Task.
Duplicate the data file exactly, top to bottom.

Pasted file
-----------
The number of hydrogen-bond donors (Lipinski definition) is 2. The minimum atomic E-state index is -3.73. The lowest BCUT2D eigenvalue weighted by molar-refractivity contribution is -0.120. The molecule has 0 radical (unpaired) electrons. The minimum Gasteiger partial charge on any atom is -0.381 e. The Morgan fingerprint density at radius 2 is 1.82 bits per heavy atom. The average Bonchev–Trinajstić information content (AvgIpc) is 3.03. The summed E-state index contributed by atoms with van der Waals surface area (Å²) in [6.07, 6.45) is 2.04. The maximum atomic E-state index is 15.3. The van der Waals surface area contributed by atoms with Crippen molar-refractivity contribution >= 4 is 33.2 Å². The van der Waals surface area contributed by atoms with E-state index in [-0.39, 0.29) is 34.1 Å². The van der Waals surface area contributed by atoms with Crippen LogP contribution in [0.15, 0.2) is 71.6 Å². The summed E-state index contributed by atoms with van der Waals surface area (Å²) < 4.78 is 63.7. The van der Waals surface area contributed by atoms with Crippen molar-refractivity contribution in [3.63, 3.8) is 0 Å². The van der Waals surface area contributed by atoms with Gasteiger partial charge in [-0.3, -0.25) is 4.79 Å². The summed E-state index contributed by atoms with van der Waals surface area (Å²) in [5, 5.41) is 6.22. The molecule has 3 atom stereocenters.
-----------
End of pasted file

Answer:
The number of hydrogen-bond donors (Lipinski definition) is 2. The minimum atomic E-state index is -3.73. The lowest BCUT2D eigenvalue weighted by molar-refractivity contribution is -0.120. The molecule has 0 radical (unpaired) electrons. The minimum Gasteiger partial charge on any atom is -0.381 e. The Morgan fingerprint density at radius 2 is 1.82 bits per heavy atom. The average Bonchev–Trinajstić information content (AvgIpc) is 3.03. The summed E-state index contributed by atoms with van der Waals surface area (Å²) in [6.07, 6.45) is 2.04. The maximum atomic E-state index is 15.3. The van der Waals surface area contributed by atoms with Crippen molar-refractivity contribution >= 4 is 33.2 Å². The van der Waals surface area contributed by atoms with E-state index in [-0.39, 0.29) is 34.1 Å². The van der Waals surface area contributed by atoms with Crippen LogP contribution in [0.15, 0.2) is 71.6 Å². The summed E-state index contributed by atoms with van der Waals surface area (Å²) < 4.78 is 63.7. The van der Waals surface area contributed by atoms with Crippen molar-refractivity contribution in [3.63, 3.8) is 0 Å². The van der Waals surface area contributed by atoms with Gasteiger partial charge in [-0.3, -0.25) is 4.79 Å². The summed E-state index contributed by atoms with van der Waals surface area (Å²) in [5, 5.41) is 6.22. The molecule has 3 atom stereocenters.